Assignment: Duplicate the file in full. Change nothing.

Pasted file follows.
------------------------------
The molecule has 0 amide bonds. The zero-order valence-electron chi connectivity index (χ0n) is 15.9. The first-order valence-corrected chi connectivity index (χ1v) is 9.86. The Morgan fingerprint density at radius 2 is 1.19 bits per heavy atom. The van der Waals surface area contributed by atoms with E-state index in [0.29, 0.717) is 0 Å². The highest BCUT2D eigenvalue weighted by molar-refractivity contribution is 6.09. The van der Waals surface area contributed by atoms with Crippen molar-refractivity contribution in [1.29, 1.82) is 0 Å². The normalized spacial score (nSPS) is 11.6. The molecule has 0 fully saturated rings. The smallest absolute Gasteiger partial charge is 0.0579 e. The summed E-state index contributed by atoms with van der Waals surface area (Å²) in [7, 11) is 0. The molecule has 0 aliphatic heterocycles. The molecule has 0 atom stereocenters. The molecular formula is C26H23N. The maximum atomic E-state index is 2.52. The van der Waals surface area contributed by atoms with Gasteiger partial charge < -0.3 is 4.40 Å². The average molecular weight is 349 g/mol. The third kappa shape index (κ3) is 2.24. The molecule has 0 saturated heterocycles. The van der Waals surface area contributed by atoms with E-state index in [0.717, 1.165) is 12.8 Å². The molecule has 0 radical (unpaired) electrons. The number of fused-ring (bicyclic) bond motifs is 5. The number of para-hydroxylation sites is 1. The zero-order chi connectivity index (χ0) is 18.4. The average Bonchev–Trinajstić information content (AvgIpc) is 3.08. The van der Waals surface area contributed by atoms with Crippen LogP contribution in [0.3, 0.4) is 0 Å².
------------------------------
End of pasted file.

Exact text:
The molecule has 0 amide bonds. The zero-order valence-electron chi connectivity index (χ0n) is 15.9. The first-order valence-corrected chi connectivity index (χ1v) is 9.86. The Morgan fingerprint density at radius 2 is 1.19 bits per heavy atom. The van der Waals surface area contributed by atoms with E-state index in [0.29, 0.717) is 0 Å². The highest BCUT2D eigenvalue weighted by molar-refractivity contribution is 6.09. The van der Waals surface area contributed by atoms with Crippen molar-refractivity contribution in [1.29, 1.82) is 0 Å². The normalized spacial score (nSPS) is 11.6. The molecule has 0 fully saturated rings. The smallest absolute Gasteiger partial charge is 0.0579 e. The summed E-state index contributed by atoms with van der Waals surface area (Å²) in [7, 11) is 0. The molecule has 0 aliphatic heterocycles. The molecule has 0 atom stereocenters. The molecular formula is C26H23N. The maximum atomic E-state index is 2.52. The van der Waals surface area contributed by atoms with Gasteiger partial charge < -0.3 is 4.40 Å². The average molecular weight is 349 g/mol. The third kappa shape index (κ3) is 2.24. The molecule has 0 saturated heterocycles. The van der Waals surface area contributed by atoms with E-state index in [0.717, 1.165) is 12.8 Å². The molecule has 0 radical (unpaired) electrons. The number of fused-ring (bicyclic) bond motifs is 5. The number of para-hydroxylation sites is 1. The zero-order chi connectivity index (χ0) is 18.4. The average Bonchev–Trinajstić information content (AvgIpc) is 3.08. The van der Waals surface area contributed by atoms with Crippen LogP contribution in [0.3, 0.4) is 0 Å².